Agglomeration economies with consistent productivity estimates
No 113, Working Papers from Bavarian Graduate Program in Economics (BGPE)
This paper investigates the relative impact of microeconomic agglomeration mechanisms on plant’s total factor productivity (TFP) using German establishment and employment level data. Contrasting different strategies to estimate TFP from plant level production functions reveals that not accounting for the endogeneity of input choices and not separating price effects from true productivity leads to underestimated agglomeration economies. Under the preferred TFP measure, labor market pooling, captured by the correlation of the occupational composition between one county-industry and the rest of the county, is found to have the largest impact. Besides, two knowledge spillover mechanisms, transmitted via job changes and public R&D funding, positively affect plant productivity. Except for job changes the result is even robust when the spatial units are broadened from counties to labor market regions. Testing for urbanization and localization economies, I find that TFP is higher in more specialized and larger counties, whereas sectoral diversity is of no importance at the county level.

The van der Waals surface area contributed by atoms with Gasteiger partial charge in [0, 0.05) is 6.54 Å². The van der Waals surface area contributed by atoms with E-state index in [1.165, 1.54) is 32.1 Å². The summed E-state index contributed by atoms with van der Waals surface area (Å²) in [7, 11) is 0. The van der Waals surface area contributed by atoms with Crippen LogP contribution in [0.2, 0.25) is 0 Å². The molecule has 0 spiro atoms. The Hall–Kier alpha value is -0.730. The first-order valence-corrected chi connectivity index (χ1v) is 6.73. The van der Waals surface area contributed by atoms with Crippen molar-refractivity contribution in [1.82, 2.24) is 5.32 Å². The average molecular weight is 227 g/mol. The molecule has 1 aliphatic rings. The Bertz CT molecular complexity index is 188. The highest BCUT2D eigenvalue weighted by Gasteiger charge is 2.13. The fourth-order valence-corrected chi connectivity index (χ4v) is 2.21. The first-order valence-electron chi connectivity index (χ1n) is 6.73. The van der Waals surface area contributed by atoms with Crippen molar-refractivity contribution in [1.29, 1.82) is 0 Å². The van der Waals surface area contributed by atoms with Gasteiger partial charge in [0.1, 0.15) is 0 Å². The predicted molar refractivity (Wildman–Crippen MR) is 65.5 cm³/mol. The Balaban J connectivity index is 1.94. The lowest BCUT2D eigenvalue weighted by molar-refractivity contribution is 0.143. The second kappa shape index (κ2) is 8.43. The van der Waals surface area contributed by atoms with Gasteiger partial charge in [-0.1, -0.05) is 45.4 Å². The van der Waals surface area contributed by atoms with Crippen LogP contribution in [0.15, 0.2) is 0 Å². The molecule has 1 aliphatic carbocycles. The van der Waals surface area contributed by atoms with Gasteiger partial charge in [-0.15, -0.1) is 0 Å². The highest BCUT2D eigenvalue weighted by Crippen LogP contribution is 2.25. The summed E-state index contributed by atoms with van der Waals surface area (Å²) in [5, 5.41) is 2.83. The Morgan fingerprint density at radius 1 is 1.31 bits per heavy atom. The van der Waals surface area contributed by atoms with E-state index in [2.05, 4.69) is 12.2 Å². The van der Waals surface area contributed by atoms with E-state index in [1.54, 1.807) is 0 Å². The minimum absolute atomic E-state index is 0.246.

Keywords: agglomeration economies; modifiable areal unit problem; TFP estimation; price bias; localization; urbanization economies (search for similar items in EconPapers)
JEL-codes: D24 R11 R30 (search for similar items in EconPapers)
Pages: 42 pages
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Journal Article: Agglomeration economies with consistent productivity estimates (2013)
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